The patent application claimed that if it was applied recursively, a ﬁle could be reduced to almost nothing. With a little thought you should convince yourself that this is not possible, at least if the source messages can contain any bit-sequence. We can see this by a simple counting argument. Lets consider all 1000 bit messages, as an example. There are 2 power 1000 different messages we can send, each which needs to be distinctly identiﬁed by the decoder. It should be clear we can’t represent that many different messages by sending 999 or fewer bits for all the messages — 999 bits would only allow us to send 2 power 999 distinct messages. The truth is that if any one message is shortened by an algorithm, then some other message needs to be lengthened. You can verify this in practice by running GZIP on a GIF ﬁle. It is, in fact, possible to go further and show that for a set of input messages of ﬁxed length, if one message is compressed, then the average length of the compressed messages over all possible inputs is always going to be longer than the original input messages. Consider, for example, the 8 possible 3 bit messages. If one is compressed to two bits, it is not hard to convince yourself that two messages will have to expand to 4 bits, giving an average of 3 1/8 bits.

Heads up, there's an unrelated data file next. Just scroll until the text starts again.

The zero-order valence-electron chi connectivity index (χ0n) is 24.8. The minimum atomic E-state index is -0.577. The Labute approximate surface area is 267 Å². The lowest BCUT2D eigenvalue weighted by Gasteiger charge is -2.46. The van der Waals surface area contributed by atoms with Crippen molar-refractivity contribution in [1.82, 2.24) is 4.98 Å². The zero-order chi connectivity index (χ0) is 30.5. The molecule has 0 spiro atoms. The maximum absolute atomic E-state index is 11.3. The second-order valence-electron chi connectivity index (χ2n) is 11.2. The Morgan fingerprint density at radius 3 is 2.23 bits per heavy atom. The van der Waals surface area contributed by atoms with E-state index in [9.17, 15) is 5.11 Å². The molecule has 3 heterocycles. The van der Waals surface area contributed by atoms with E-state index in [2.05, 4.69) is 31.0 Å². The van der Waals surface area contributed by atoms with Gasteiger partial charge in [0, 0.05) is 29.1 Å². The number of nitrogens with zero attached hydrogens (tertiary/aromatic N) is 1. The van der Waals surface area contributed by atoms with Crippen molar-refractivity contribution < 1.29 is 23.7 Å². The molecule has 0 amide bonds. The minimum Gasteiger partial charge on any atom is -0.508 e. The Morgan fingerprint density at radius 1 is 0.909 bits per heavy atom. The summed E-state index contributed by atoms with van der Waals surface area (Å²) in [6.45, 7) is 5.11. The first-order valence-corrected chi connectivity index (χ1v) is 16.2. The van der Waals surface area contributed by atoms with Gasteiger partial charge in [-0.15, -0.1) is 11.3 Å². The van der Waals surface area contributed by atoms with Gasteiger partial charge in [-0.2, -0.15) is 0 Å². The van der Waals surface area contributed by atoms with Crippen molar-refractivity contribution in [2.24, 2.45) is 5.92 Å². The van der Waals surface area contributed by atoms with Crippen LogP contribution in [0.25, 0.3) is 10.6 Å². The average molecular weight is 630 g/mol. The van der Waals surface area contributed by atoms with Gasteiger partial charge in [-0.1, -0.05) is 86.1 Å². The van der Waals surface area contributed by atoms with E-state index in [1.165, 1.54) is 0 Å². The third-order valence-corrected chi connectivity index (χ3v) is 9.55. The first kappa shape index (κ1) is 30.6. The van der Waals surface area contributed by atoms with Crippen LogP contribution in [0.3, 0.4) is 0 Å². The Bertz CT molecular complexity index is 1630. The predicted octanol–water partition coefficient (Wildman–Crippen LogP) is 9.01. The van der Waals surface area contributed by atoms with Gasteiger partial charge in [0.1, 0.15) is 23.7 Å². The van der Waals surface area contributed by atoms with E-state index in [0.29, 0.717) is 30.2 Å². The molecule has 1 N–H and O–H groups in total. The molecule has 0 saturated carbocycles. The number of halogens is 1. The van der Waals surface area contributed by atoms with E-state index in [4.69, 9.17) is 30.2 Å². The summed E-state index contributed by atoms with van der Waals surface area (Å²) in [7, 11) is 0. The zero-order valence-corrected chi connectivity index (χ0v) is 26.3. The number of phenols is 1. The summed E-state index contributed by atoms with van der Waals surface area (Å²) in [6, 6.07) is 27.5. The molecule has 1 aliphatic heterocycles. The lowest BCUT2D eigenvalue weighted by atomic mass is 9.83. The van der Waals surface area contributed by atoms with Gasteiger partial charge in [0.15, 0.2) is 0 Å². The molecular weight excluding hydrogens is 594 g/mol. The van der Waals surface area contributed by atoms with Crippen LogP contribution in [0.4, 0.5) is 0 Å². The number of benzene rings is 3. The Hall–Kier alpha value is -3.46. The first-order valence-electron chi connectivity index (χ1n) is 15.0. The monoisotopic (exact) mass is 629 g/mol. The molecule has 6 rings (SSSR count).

If the claims were directed to something that is mathematically impossible, then they would be invalid under the requirement that a patent be useful. However, the claims don't require that the compression process work on all inputs or work repeatedly. They simply discuss a series of steps you can apply to data. What the specification says incorrectly cannot render the claims invalid -- it is sufficient that there exists any situation in which the claimed method would be useful.